The Rockpile region has a rich history of tribes, outlaws, sheriffs and even actors! The most historical information can be traced back to the 1850’s to a thriving Pomo Indian tribe at the base of Rockpile Peak, who named the area “kabe-chana”, meaning a place with many rocks. Today, you can still find petroglyphs in the area, especially within our Rockpile Ranch Vineyard.
In 1867, the Sonoma County Sheriff, Tennessee Carter Bishop founded the area as Rockpile Ranch. Bishop is said to have used prisoners to carve out a 15 mile road, now known as Rockpile Road, from his door step to Dry Creek Road. Bishop brought sheep to the mountainous area, which became one of the most successful regions for sheep ranching.
Wine grapes were first planted in the area around 1872, by Bishop, but became fallow due to the enormous amount of work due to the rugged terrain. It wasn’t until 1992 when Rod and Cathy Park planted Cabernet Sauvignon that wine grapes were once again growing in Rockpile.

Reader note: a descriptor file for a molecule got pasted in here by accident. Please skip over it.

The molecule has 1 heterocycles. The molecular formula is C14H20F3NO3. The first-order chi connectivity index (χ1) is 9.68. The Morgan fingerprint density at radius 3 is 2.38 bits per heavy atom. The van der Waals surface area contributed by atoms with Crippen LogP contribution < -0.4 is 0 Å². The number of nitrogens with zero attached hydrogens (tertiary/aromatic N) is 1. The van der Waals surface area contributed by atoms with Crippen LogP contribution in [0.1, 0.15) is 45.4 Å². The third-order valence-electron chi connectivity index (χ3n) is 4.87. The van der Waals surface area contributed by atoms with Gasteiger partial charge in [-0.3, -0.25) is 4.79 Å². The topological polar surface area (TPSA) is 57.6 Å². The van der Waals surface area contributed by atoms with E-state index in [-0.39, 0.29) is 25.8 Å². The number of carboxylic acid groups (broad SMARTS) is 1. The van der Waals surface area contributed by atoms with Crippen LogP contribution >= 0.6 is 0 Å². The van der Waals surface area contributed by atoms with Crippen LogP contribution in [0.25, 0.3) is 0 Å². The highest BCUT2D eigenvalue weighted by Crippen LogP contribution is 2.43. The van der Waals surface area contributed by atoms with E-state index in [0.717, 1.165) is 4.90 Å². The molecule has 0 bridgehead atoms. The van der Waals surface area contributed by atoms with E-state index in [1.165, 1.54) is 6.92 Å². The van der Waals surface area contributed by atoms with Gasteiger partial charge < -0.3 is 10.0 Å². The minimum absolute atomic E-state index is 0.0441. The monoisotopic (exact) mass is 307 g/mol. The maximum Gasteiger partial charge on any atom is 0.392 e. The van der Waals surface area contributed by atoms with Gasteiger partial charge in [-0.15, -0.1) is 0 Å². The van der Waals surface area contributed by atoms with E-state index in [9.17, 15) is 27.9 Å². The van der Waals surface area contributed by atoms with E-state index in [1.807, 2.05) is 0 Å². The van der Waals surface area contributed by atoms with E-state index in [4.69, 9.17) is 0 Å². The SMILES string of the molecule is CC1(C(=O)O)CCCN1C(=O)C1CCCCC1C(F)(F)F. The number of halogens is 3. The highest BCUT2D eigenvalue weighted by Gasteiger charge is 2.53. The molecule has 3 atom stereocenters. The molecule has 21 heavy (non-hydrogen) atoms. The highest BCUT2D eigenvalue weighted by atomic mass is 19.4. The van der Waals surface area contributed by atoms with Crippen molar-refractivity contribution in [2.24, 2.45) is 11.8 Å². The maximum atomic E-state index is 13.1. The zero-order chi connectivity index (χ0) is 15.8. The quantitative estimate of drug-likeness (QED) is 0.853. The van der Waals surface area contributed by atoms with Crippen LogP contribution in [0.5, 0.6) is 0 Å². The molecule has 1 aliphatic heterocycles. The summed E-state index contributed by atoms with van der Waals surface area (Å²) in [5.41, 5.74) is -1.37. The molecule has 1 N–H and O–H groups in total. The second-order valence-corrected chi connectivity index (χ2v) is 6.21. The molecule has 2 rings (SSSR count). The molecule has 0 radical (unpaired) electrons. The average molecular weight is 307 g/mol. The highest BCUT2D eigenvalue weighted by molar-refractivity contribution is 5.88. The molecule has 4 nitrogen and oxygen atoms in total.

Two years later, Jack Florence Jr. planted his Zinfandel vineyards in the southeastern end of the appellation. In somewhat poignant coincidence, the Zinfandel used to bud Jack’s vines came from a vineyard planted during the 1870’s, making it a peer to Bishop’s ancient planting. Planted by McElarney & Smith, this Cloverdale vineyard, now owned by the St. Peter’s Church, is one of the oldest surviving vineyards in California and is the source for most of Rockpile’s Zinfandel.
In 2002, Rod and Cathy Park, along with the Florence family, collaborated with a few winemakers to apply for, and establish, the Rockpile AVA designation. Rockpile is one of the smallest AVA’s in the nation, producing ultra-premium hillside fruit for local wine makers.
*Information regarding historic Rockpile Ranch and Native Americans provided by Cathy and Rod Park